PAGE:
Foolish Thoughts on Week 8: Deconstructing the Colts, 49ers

Foolish Thoughts is the weekly column of Jacob Sloan, Fantasy Football Fools’ editor-in-chief, that recaps significant news, notes and performances from the weekend of fantasy football and what it all means for fantasy owners. Foolish Thoughts goes live on Tuesdays at FantasyFootballFools.com and is now available with half the fat.

Peyton Manning has lost that loving feeling.

After watching his performance Monday night, it’s obvious that the Colts aren’t really out of the woods just yet. They lost games that they needed to win early in the season, and now they are going to have to bring it in, get back in sync and play aggressively in the second half of the season to get into the playoffs.

But that means, as a fantasy owner, you just found that loving feeling for Peyton Manning.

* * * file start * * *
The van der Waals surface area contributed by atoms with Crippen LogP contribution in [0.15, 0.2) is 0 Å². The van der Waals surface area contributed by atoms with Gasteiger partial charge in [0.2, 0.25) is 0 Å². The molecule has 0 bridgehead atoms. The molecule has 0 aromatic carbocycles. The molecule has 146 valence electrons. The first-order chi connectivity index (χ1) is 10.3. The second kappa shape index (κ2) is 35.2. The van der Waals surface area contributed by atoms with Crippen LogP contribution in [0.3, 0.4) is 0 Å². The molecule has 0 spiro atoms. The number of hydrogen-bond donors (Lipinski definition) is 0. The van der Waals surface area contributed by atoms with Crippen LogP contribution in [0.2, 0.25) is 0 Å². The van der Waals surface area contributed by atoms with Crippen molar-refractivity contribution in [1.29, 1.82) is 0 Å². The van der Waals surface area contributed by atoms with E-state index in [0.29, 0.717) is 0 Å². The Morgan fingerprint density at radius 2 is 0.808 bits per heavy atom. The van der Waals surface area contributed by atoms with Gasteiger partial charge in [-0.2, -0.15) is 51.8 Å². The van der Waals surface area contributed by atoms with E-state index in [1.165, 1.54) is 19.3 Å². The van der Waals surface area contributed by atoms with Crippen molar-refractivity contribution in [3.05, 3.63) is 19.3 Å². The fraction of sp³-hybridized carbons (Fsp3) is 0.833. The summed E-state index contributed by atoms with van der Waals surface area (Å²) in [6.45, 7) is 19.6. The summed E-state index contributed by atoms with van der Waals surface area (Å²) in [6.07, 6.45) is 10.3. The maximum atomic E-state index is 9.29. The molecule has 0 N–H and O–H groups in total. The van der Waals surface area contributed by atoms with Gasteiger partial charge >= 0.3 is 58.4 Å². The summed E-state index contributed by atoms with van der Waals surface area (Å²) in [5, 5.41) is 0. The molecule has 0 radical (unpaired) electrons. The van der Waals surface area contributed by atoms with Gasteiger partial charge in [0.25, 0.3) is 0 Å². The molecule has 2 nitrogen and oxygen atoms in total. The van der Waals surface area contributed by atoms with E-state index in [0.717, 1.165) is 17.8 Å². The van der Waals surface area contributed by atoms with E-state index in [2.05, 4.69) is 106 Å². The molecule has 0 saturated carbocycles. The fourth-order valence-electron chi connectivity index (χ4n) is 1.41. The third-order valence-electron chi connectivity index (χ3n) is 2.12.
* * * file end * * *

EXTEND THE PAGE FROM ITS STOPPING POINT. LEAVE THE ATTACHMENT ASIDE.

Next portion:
If the Colts are looking to charge into the playoffs, we know Manning will be playing significant time in the soft matchups they have in Week 14 and Week 15 against the Bengals and the Lions and the potential wild card battle in Week 16 against the Jaguars. For once, the Colts should not leave owners hanging in the final games of the season.

On the Titans’ side of things, LenDale White has proven himself week after week as a legitimate starter simply because he gets so many touchdowns. If he’s a lock for two touchdowns every week, the big boy may be the better starter than Chris Johnson.

For now, they’re both retaining every-week starter status.

Now, let’s jump back to Sunday’s significant performances…